New Hampshire law providing local property tax relief faces court challenge

New Hampshire voters last November overwhelmingly approved a state constitutional amendment aimed at providing tax relief for the state's homeowners. But state legislative leaders plan to try to negate that vote in court. The amendment prohibits the state legislature from requiring new or expanded programs or responsibilities for cities and towns unless full funding is provided by the state. New Hampshire residents pay local property taxes that are among the highest, per capita, in the United States. The new measure is similar to those on the books in several other states.

In the past, spending by the New Hampshire state government has been held down considerably by requiring local governments to fund new programs. That funding has come mainly through heavy property taxes.

Counsel for Speaker John Tucker of the New Hampshire House of Representatives and state Senate president Vesta Roy, who oppose the restrictions imposed by the amendment, say a formal suit will be initiated in the next few weeks. The legislative leaders argue that voters who supported the amendment were not aware of the impact it might have on the authority of state government.

But backers of the measure insist, says John Andrews, executive director of the New Hampshire Municipal Association (NHMA), that ``the people were fully aware of what they were doing.'' The impact of the amendment ``was fully discussed, with both pros and cons,'' in the news media in the weeks before the election, he says.

Speaker Tucker and Senate president Roy, both Republicans, suggest that the wording of the ballot question was confusing. They say no mention was made of the fact that its passage could force increased state taxes or prevent consideration of necessary programs to serve local residents.

They and others who want to invalidate the 237,045-to-99,172 referendum vote cite a 1967 ruling by the New Hampshire Supreme Court that negated a 1964 voter-approved constitution change providing for annual legislative sessions on grounds it was vague.

Defenders of the current measure say the wording on the November ballot ``was perfectly clear.''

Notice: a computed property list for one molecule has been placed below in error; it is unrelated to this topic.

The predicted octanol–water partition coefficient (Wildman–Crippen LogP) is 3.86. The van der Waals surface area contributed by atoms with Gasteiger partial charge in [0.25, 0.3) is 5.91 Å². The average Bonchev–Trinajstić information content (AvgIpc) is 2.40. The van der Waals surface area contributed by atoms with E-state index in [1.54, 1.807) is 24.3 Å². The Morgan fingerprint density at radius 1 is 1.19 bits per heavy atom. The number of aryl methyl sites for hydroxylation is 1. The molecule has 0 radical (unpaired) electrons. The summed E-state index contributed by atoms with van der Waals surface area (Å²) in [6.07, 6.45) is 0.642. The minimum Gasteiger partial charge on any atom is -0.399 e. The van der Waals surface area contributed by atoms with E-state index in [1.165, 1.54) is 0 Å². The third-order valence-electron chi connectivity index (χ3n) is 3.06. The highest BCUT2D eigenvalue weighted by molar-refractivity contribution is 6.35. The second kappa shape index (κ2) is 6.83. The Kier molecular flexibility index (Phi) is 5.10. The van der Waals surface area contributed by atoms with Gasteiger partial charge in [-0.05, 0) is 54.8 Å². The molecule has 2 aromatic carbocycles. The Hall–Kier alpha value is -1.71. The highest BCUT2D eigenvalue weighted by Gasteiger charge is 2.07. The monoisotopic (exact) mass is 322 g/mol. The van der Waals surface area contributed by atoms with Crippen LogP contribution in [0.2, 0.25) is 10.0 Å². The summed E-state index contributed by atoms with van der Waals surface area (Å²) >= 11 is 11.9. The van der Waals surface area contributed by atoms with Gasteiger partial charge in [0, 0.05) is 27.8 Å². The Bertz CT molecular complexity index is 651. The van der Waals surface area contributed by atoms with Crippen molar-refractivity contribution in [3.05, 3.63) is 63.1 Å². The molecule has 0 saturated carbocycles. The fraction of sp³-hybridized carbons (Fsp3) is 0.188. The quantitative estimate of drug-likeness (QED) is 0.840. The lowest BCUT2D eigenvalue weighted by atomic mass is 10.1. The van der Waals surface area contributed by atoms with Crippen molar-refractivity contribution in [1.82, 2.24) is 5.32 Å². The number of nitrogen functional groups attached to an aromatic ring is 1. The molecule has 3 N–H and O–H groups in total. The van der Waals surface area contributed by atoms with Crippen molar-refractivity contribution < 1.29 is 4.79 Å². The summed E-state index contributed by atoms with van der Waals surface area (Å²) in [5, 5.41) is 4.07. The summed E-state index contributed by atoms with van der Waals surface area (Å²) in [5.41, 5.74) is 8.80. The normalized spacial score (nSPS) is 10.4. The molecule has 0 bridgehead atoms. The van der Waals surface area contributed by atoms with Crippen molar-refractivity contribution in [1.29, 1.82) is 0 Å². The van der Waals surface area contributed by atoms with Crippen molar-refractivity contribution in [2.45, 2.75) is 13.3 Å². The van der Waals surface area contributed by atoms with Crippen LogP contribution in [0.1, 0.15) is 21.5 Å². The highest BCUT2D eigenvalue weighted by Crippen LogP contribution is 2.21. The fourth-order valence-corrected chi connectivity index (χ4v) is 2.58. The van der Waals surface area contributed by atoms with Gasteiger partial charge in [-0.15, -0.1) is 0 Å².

Lawyer Richard Upton -- who was president of last summer's state constitutional convention, which endorsed the amendment -- says that, from a legal standpoint, ``prospects for overturning the vote are remote,'' since the wording of the ballot question was pretty much along the same lines as the amendment itself, only in question form.

Mr. Upton says he doubts there was voter confusion, since he has observed over the years that ``when people don't understand a question they tend to vote `N' [no] on it.''

He says it will be up to the courts to decide how to apply the amendment to specific situations.

The amendment's boosters concede that its passage could help spark eventual legislator interest in enacting some type of a broad-based state tax, such as a personal income tax. On the other hand, they suggest, that it might make senators and representatives less inclined to go for local mandates, if in the process they had to appropriate the funds to carry them out, rather than leaving that to municipalities.

A 1983 study by the NHMA disclosed there were more than 100 state laws mandating actions by local governments.

If the legislative leaders fail to persuade the court to wipe out the new constitutional amendment, a legislative move to repeal or substantially modify the measure is likely. That would take the support of three-fourths of all state lawmakers and the approval of two-thirds of electorate in the November 1988 state election.

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